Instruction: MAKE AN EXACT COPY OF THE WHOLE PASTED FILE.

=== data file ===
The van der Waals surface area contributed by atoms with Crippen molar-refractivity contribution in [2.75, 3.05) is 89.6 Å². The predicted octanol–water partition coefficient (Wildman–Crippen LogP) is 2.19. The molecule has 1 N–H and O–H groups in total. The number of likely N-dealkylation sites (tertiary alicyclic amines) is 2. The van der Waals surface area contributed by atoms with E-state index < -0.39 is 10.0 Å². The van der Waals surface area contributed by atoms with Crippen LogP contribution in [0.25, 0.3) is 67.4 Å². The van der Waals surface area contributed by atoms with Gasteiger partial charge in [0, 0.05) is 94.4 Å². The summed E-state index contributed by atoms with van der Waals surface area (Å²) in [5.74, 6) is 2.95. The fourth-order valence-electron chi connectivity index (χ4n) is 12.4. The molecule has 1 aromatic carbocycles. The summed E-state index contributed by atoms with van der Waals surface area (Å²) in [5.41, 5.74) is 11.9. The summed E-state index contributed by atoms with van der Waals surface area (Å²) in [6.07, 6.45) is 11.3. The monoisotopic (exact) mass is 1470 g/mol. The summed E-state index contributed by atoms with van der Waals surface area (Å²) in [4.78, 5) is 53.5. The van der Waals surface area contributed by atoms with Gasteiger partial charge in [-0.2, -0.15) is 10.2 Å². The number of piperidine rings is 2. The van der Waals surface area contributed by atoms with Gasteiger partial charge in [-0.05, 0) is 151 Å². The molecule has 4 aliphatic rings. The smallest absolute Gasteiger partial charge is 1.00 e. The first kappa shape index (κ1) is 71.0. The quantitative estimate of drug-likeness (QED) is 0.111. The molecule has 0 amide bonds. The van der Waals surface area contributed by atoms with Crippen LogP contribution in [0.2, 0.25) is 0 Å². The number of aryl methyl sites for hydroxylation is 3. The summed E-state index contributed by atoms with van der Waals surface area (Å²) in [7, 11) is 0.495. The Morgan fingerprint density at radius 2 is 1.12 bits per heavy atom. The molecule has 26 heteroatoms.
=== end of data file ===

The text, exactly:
The van der Waals surface area contributed by atoms with Crippen molar-refractivity contribution in [2.75, 3.05) is 89.6 Å². The predicted octanol–water partition coefficient (Wildman–Crippen LogP) is 2.19. The molecule has 1 N–H and O–H groups in total. The number of likely N-dealkylation sites (tertiary alicyclic amines) is 2. The van der Waals surface area contributed by atoms with E-state index < -0.39 is 10.0 Å². The van der Waals surface area contributed by atoms with Crippen LogP contribution in [0.25, 0.3) is 67.4 Å². The van der Waals surface area contributed by atoms with Gasteiger partial charge in [0, 0.05) is 94.4 Å². The summed E-state index contributed by atoms with van der Waals surface area (Å²) in [5.74, 6) is 2.95. The fourth-order valence-electron chi connectivity index (χ4n) is 12.4. The molecule has 1 aromatic carbocycles. The summed E-state index contributed by atoms with van der Waals surface area (Å²) in [5.41, 5.74) is 11.9. The summed E-state index contributed by atoms with van der Waals surface area (Å²) in [6.07, 6.45) is 11.3. The monoisotopic (exact) mass is 1470 g/mol. The summed E-state index contributed by atoms with van der Waals surface area (Å²) in [4.78, 5) is 53.5. The van der Waals surface area contributed by atoms with Gasteiger partial charge in [-0.2, -0.15) is 10.2 Å². The number of piperidine rings is 2. The van der Waals surface area contributed by atoms with Gasteiger partial charge in [-0.05, 0) is 151 Å². The molecule has 4 aliphatic rings. The smallest absolute Gasteiger partial charge is 1.00 e. The first kappa shape index (κ1) is 71.0. The quantitative estimate of drug-likeness (QED) is 0.111. The molecule has 0 amide bonds. The van der Waals surface area contributed by atoms with Crippen LogP contribution in [0.2, 0.25) is 0 Å². The number of aryl methyl sites for hydroxylation is 3. The summed E-state index contributed by atoms with van der Waals surface area (Å²) in [7, 11) is 0.495. The Morgan fingerprint density at radius 2 is 1.12 bits per heavy atom. The molecule has 26 heteroatoms.